“Sex work should not be criminalized, but as long as it is still criminalized in Newark, the police department should choose to sow trust among the community rather than alienate some of the most vulnerable members whose actions should not be considered a crime to begin with.”
The ACLU-NJ issued a five-point blueprint earlier this summer emphasizing the most significant steps to rein in abuses among police departments, including decriminalizing low-level offenses and rejecting Broken Windows policing. In July, the ACLU-NJ also laid out its reasons for opposing the criminalization of sex work in a Star-Ledger op-ed.
The Hudson County Prosecutor's Office routinely deprives people of due process after their property has been seized, the ACLU-NJ said today in a court filing (PDF) challenging the county's civil asset forfeiture practices. The County Prosecutor's Office unlawfully combines unrelated civil asset forfeiture cases together, resulting in court fees that often exceed the value of the property taken, making it nearly impossible for people to challenge the seizures.
Civil asset forfeiture is a process that allows law enforcement to seize any assets that they suspect may be connected with a crime, even if a person is never charged with any crime. The prosecutor can then file a civil suit to keep the property.
"The Hudson County Prosecutor's Office has made it difficult, and in many cases virtually impossible, for people to challenge the seizure of their property," said ACLU-NJ Staff Attorney Rebecca Livengood. "The Prosecutor's Office has abdicated its duty to respect the rights of New Jerseyans — especially those with the fewest resources to begin with — in a blatant affront to due process."
The ACLU-NJ represents Jermaine Mitchell, whom the Hudson County Prosecutor sued in order to keep $171 taken from him during an arrest; the court fees to challenge the seizure were $175. In this case, the Hudson County Prosecutor combined together 20 different defendants into one court case, even though each person's seizure had nothing to do with any others. Although this practice is routine in Hudson County, New Jersey law only allows cases to be joined together when they involve the same "transaction or occurrence."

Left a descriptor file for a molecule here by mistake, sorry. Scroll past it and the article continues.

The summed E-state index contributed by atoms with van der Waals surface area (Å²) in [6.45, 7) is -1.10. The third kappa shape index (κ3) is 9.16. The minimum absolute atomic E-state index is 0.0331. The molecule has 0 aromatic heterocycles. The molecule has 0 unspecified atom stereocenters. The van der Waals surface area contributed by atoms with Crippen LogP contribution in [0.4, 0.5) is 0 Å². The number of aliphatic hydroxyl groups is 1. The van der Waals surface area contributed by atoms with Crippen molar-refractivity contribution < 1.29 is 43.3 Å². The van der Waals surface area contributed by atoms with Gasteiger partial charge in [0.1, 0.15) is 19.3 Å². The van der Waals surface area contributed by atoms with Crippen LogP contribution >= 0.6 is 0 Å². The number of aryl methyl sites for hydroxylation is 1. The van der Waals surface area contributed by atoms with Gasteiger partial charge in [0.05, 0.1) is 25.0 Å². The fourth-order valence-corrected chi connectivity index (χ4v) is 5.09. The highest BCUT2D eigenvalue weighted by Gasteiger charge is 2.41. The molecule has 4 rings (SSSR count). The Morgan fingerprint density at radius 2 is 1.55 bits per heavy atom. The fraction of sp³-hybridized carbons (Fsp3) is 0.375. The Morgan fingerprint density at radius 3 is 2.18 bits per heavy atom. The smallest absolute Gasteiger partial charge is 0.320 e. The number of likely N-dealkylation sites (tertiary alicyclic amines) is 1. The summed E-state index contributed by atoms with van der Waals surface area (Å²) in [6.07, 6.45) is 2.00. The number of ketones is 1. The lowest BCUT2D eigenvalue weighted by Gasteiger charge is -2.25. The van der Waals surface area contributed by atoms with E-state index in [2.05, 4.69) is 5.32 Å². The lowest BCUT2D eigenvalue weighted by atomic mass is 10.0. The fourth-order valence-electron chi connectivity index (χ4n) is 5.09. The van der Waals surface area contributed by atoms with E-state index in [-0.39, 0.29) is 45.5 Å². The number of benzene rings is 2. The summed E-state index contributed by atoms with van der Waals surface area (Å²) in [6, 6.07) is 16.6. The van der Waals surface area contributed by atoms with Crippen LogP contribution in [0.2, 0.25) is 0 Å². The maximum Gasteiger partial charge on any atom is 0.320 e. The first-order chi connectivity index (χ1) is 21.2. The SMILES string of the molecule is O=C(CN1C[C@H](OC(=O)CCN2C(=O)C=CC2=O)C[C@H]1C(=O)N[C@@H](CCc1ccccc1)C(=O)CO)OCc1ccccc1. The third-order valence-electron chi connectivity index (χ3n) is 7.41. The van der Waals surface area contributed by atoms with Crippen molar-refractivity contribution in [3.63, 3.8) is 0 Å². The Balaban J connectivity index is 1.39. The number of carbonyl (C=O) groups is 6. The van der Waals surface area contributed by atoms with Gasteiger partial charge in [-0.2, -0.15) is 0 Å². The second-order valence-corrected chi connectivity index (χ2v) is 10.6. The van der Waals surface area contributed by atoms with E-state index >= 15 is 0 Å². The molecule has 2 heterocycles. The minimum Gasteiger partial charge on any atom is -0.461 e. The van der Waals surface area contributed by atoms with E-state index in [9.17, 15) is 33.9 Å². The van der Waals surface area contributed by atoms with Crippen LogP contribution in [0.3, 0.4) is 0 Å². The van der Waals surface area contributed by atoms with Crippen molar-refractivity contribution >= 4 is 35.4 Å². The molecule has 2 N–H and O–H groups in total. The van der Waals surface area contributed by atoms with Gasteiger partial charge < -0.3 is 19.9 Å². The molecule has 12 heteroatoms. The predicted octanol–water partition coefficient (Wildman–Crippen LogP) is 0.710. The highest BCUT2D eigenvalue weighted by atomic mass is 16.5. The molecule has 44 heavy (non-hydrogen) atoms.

By combining multiple forfeitures into one lawsuit, the county meets the $15,000 requirement to bring a case in the Law Division of Superior Court rather than the Special Civil Part, a court established to hear smaller controversies. While the Special Civil Part imposes much lower fees to respond, the Law Division sets a fixed fee of $175. No other county in New Jersey engages in such a practice to the ACLU-NJ's knowledge.
"A personal injury lawyer can't bundle five unrelated car accident cases into one single lawsuit, and the Hudson County Prosecutor's Office can't illegally combine multiple civil asset forfeiture suits into one simply because it makes it cheaper and easier to seize people's property," Livengood said.
The ACLU-NJ recently issued a police reform blueprint that recommended ending civil asset forfeiture in New Jersey, given the incentives policing for profit creates to abuse police authority. The practice disproportionately harms people in poverty, who are more likely to be stopped and frisked on the street and who cannot afford to challenge seizures or to hire private attorneys to fight for their seized assets. Someone in poverty may have a public defender for a criminal case, but currently no legal service providers in New Jersey provide free representation to low-income defendants in civil forfeiture cases.
The papers Mitchell received on how to challenge the forfeiture included a list of 11 supposed options for low-cost legal representation, but not one of the organizations on the list could have provided legal help for forfeiture cases. Indeed, one organization was shut down in 2012 for fraudulently pretending to provide legal services.
"Almost no one is going to spend more money to get property back than what that property is worth," said Livengood. "Based on even the slightest suspicion of involvement in a crime, the Hudson County Prosecutor's Office can take a person's property and slam the door on any attempts to get it back."
According to public records, Hudson County has the highest number of civil asset forfeitures in New Jersey by far, even in comparison to more populated counties. One action in February 2016 combined forfeiture cases against 63 people. One 2015 seizure included in a case combined with 28 others, police took $11 from a person; it would have cost them a minimum of $164 to get $11 back.
"The case of Jermaine Mitchell is a textbook example of why civil asset forfeiture needs to be scrapped in New Jersey," said ACLU-NJ Public Policy Counsel Ari Rosmarin. "Our legal system should protect the rights of New Jersey communities, not shake them down for revenue."